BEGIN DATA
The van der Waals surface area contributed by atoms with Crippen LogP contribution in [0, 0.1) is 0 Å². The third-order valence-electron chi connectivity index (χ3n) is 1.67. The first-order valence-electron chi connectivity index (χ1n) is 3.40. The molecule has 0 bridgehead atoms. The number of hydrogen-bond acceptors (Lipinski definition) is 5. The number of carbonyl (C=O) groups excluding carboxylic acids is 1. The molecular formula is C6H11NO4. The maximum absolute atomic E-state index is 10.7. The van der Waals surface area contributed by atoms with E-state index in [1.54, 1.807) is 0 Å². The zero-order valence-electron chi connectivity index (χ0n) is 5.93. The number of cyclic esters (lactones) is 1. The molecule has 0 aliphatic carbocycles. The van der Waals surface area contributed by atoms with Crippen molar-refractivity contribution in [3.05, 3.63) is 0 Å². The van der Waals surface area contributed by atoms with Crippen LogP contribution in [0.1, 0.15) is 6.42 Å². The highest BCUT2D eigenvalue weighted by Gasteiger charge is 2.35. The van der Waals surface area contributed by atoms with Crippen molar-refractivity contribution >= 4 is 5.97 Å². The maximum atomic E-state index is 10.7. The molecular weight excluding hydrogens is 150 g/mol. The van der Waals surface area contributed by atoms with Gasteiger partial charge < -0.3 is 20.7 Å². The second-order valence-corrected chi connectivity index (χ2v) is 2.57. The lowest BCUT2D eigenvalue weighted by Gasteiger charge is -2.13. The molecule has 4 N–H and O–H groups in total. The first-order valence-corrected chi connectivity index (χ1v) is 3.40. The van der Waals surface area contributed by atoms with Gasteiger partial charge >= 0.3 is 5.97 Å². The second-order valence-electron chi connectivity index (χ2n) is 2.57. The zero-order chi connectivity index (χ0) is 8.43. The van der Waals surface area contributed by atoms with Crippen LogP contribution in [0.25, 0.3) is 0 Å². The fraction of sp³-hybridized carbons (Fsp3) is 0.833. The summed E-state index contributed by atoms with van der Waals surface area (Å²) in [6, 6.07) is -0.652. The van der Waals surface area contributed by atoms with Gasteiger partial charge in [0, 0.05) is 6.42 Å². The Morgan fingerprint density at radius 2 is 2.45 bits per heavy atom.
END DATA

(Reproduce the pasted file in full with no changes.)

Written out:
The van der Waals surface area contributed by atoms with Crippen LogP contribution in [0, 0.1) is 0 Å². The third-order valence-electron chi connectivity index (χ3n) is 1.67. The first-order valence-electron chi connectivity index (χ1n) is 3.40. The molecule has 0 bridgehead atoms. The number of hydrogen-bond acceptors (Lipinski definition) is 5. The number of carbonyl (C=O) groups excluding carboxylic acids is 1. The molecular formula is C6H11NO4. The maximum absolute atomic E-state index is 10.7. The van der Waals surface area contributed by atoms with E-state index in [1.54, 1.807) is 0 Å². The zero-order valence-electron chi connectivity index (χ0n) is 5.93. The number of cyclic esters (lactones) is 1. The molecule has 0 aliphatic carbocycles. The van der Waals surface area contributed by atoms with Crippen molar-refractivity contribution in [3.05, 3.63) is 0 Å². The van der Waals surface area contributed by atoms with Crippen LogP contribution in [0.1, 0.15) is 6.42 Å². The highest BCUT2D eigenvalue weighted by Gasteiger charge is 2.35. The van der Waals surface area contributed by atoms with Crippen molar-refractivity contribution >= 4 is 5.97 Å². The maximum atomic E-state index is 10.7. The molecular weight excluding hydrogens is 150 g/mol. The van der Waals surface area contributed by atoms with Gasteiger partial charge < -0.3 is 20.7 Å². The second-order valence-corrected chi connectivity index (χ2v) is 2.57. The lowest BCUT2D eigenvalue weighted by Gasteiger charge is -2.13. The molecule has 4 N–H and O–H groups in total. The first-order valence-corrected chi connectivity index (χ1v) is 3.40. The van der Waals surface area contributed by atoms with Gasteiger partial charge >= 0.3 is 5.97 Å². The second-order valence-electron chi connectivity index (χ2n) is 2.57. The zero-order chi connectivity index (χ0) is 8.43. The van der Waals surface area contributed by atoms with Crippen LogP contribution in [0.25, 0.3) is 0 Å². The fraction of sp³-hybridized carbons (Fsp3) is 0.833. The summed E-state index contributed by atoms with van der Waals surface area (Å²) in [6, 6.07) is -0.652. The van der Waals surface area contributed by atoms with Gasteiger partial charge in [0, 0.05) is 6.42 Å². The Morgan fingerprint density at radius 2 is 2.45 bits per heavy atom.